March Gladness 2017: The Christian Culture Tournament (Final Four)

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UPDATED BRACKET (click to biggify)

Update: Final four voting is closed–head on over to the Championship round to continue voting!

Guys, it’s been a chaotic, emotionally-charged tournament.  Feelings have been hurt.  Relationships have been tested.  We began with 64 teams; now we are down to four.  I, too, have felt the sting of disappointment: My prediction of a Song of Solomon versus Larry the Cucumber championship has been dead for several rounds now.  I do not understand the twists and turns of March Gladness; I only know that we must see this thing through until the end.

But first, a moment for all the teams eliminated so far:

Wait, that’s the wrong video.  Let’s try this again:

That’s not the right video either.  Hang on…

YES.  Thank you, eliminated March Gladness teams.  I am so glad you gave.

Let’s get it on.  Here’s what’s already happened:

Round one
Round one podcast breakdown
Round two
Round three
Round three podcast breakdown
Round four

…and here’s the semifinals:

Semifinal #1

Flannelgraph 164 ( 65.6 % )
Psalty 86 ( 34.4 % )

 

Will Flannelgraph deploy the Benedict Option?  Will Psalty insist that the matchup take place inside The Shack?  Is Heaven For Real?

So many questions.

Another question: Is Angels in the Outfield the worst faith-based movie of all time?  First of all, the angels were carrying/pushing dudes all over the field and apparently everyone in the stadium was like yep, okay.  Also, one of the angels made the baseball hit a guy in the nuts, and how can that even be okay.  That’s a line you don’t cross.  You wing a Rawlings at my spiritual gifts and I’m gonna go Full Jacob, bubba.  Thirdly, what was that crap line about how angels couldn’t help the team win the championship because it was against the rules?  Why not?  What rules?  That’s not biblical; you’re just a lazy angel.

Semifinal #2

Whit 198 ( 56.9 % )
DC Talk 150 ( 43.1 % )

We all saw this matchup coming.  The forces of 90s church nostalgia converge, pitting the face of Adventures in Odyssey against the faces of youth group angst.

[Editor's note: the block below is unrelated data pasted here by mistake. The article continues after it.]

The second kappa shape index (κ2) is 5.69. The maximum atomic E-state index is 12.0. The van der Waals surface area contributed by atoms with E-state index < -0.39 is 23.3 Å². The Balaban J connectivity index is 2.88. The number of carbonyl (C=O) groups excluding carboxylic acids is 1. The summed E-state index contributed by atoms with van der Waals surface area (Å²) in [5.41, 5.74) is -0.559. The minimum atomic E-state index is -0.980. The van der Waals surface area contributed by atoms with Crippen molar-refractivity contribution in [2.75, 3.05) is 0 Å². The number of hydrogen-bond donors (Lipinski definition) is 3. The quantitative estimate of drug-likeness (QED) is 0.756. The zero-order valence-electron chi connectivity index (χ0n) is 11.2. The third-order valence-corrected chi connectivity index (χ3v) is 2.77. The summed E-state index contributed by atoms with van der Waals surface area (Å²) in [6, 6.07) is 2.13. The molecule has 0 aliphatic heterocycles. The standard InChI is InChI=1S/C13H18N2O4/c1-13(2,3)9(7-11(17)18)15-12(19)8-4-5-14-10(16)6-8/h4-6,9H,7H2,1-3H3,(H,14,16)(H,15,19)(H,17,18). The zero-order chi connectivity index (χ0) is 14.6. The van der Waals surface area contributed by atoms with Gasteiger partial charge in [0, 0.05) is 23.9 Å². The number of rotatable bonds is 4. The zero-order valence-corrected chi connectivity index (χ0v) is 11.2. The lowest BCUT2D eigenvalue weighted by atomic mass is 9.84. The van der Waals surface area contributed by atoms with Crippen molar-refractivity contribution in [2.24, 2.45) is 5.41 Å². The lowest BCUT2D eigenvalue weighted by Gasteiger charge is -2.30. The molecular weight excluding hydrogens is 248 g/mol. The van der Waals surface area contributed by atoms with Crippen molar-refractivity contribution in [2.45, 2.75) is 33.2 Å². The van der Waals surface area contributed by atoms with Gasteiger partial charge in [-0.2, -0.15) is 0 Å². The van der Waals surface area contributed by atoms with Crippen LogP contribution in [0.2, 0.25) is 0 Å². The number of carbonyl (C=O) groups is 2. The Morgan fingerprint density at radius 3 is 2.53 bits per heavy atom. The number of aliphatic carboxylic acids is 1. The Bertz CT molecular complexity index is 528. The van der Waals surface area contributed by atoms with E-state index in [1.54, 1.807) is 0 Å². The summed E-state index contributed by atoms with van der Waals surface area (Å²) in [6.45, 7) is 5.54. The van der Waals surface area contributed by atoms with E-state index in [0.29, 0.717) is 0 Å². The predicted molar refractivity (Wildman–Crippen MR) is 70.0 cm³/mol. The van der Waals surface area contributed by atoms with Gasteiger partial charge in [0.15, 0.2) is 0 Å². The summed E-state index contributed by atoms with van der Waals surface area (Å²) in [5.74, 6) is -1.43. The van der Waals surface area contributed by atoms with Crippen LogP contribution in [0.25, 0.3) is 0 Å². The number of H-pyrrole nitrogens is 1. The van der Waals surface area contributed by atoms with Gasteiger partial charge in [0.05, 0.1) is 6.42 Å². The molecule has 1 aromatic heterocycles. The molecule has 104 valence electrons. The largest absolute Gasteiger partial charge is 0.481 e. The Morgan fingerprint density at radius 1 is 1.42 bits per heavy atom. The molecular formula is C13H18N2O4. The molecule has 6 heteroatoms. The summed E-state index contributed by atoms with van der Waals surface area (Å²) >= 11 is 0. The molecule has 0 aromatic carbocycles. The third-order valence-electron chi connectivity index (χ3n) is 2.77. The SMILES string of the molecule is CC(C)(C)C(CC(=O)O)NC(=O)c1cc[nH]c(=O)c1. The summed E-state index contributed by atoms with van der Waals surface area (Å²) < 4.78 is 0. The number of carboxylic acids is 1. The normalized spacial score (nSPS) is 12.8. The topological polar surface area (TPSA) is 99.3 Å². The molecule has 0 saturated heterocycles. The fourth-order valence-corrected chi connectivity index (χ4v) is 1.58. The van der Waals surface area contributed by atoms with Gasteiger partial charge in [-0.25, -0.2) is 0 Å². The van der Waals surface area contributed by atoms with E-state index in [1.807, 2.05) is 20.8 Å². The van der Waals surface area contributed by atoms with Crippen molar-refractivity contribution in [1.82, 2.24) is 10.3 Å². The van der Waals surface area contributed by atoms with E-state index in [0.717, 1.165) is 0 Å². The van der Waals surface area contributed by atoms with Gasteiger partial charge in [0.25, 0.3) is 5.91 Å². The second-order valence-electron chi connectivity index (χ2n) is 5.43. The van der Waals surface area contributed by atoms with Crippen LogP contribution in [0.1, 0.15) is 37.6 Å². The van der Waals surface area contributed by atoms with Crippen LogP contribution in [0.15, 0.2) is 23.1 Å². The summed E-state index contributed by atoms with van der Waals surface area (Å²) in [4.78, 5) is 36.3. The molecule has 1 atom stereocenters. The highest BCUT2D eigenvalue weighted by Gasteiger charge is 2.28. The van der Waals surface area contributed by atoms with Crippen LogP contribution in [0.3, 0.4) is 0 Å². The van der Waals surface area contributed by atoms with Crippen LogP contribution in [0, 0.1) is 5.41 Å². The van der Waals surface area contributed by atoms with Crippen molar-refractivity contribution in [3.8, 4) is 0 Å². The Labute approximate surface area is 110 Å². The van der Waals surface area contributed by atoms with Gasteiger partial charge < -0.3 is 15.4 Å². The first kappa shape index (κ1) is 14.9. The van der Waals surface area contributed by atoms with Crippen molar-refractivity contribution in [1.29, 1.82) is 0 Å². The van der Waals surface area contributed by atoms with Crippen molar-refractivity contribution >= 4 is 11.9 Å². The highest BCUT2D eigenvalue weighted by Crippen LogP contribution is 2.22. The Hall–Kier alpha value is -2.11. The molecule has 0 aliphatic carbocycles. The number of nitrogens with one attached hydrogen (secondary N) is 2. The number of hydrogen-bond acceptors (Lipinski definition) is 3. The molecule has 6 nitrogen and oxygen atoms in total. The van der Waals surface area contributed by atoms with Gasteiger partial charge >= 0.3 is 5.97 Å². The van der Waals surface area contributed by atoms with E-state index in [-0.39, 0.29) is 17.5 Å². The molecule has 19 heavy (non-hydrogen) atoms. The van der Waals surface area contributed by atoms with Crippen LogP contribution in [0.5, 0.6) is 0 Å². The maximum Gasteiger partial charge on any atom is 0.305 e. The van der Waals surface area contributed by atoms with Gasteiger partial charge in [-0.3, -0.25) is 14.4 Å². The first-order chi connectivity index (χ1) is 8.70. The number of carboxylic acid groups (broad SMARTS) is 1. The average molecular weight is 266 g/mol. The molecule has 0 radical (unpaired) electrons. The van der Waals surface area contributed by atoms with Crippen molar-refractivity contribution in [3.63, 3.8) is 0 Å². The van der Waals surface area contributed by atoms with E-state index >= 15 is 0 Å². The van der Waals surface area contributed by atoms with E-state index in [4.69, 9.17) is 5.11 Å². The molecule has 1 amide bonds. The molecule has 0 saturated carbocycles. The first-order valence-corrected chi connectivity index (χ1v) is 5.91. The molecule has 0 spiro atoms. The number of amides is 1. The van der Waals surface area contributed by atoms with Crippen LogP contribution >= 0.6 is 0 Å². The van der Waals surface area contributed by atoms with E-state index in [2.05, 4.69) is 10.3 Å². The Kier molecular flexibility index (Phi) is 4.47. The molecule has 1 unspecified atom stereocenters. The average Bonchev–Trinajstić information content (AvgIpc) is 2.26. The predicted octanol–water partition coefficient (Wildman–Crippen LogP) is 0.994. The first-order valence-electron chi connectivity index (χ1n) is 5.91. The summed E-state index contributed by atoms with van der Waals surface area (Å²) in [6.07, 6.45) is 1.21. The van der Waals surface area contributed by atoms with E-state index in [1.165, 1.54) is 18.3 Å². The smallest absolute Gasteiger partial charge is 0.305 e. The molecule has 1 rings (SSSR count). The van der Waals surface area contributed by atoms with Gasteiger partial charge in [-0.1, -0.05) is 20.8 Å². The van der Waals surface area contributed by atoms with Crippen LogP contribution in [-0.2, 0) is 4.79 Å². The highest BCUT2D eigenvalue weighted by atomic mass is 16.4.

When you grow up in evangelical Christianity, there is a sort of dread that soaks into you as you watch your parents fight the culture.  They aren’t your battles, not yet, but knowing that they will be your battles is unsettling.

Enter Whit.  He was the quirky, soothing voice of our evangelical childhood.  He was familiar; he was the grandfather we didn’t have.  He was James Dobson by proxy, reassuring us that manhood was still a good and noble thing, even as the smoke from the culture wars darkened the horizon.  Whit was virtue, an Atticus Finch-like projection of who we wanted to become.

And then there was DC Talk.  If you were a Christian adolescent in the 90s, it is difficult to quantify how important DC Talk was.  We had spent our lives listening to uncool people tell us that the Gospel required us to be Strange.  Our parents told us to be Strange.  Sweaty fat men in suits stood at the pulpit and told us to be Strange.  Overcaffeinated man-child youth rally speakers told us to be Strange.  It all rang hollow, in that these people were weird to begin with.  It’s not like they were sacrificing popularity to follow Christ.

But then came the coolest guys in Christian music, and instead of shading towards the mainstream, instead of inching toward Culture or The World, they literally named their masterpiece album Jesus Freak.  It was defiant, angry, and explicitly Christian.  For a lot of church kids, it was the middle finger we didn’t know how to make.  It was validation of what we both feared and hoped for–that we were different, that we did not belong in this world, and that we never would.  And because DC Talk looked and sounded cool while they said it…well, that somehow made all the difference in the world.

So now we have to pick between the two, between Whit and DC Talk, and it won’t be easy, but this is what you guys get for voting out Carman.

Semifinal voting ends Monday night

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